How functional were the German uniforms of World War II

Main focus of the presentation of the Second World War

War literature by women? pp 92-268 | Cite as

Part of the Women in Literary History book series (FL, volume 14)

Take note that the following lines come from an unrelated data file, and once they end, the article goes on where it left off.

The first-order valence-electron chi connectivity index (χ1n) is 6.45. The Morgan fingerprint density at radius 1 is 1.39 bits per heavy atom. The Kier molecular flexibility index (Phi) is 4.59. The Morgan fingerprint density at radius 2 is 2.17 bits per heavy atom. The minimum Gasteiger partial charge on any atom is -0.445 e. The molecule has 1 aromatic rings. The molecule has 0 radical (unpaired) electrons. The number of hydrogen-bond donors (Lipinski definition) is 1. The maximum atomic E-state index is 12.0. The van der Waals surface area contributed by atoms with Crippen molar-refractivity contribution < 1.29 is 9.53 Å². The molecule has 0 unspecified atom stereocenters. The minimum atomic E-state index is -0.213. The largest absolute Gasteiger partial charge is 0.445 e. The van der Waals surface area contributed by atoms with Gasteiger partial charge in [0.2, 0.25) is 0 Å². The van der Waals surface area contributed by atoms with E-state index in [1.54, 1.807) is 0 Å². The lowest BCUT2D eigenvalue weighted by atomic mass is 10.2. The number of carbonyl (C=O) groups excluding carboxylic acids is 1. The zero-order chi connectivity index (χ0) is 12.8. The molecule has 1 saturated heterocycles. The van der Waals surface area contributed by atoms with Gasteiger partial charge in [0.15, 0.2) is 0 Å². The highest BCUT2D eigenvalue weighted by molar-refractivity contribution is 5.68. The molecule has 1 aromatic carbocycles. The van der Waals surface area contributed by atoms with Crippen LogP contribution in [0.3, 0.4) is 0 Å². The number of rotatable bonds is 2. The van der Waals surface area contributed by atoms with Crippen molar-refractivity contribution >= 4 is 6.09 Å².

In contrast to the traditional understanding of war as an armed conflict between soldiers, which is the basis of large parts of previous research on war literature, an expanded concept of war is to be used here. However, in contrast to Ingeborg Bachmann's concept of war, for example, he remains attached to the historical event. As with the description of the genre, this is not about a comprehensive redefinition, but about the disclosure of a search image. In the context of this work, 'Second World War' would primarily mean the events of the period between September 1, 1939 and May 8, 1945 and the significant changes compared to pre-war life described by the authors for this period, which are not solely related to a personal one Decision are due. In contrast to Dorothy Goldman, who makes a list of war experiences that are supposedly common to all of the European women war authors of the First World War that she investigates as "criteria for inclusion in the canon of women’s war writing"1 Within the timeframe, I mainly assume the women's self-perception. The queuing for food in 1944, for example, is part of the presentation of the Second World War, because for the authors it represents a war-related change compared to pre-war life in Germany. The mere fact of a move from Berlin to Garmisch, on the other hand, would not be relevant for the representation of the war, but it could become so if the move is made to avoid the air raids on Berlin.

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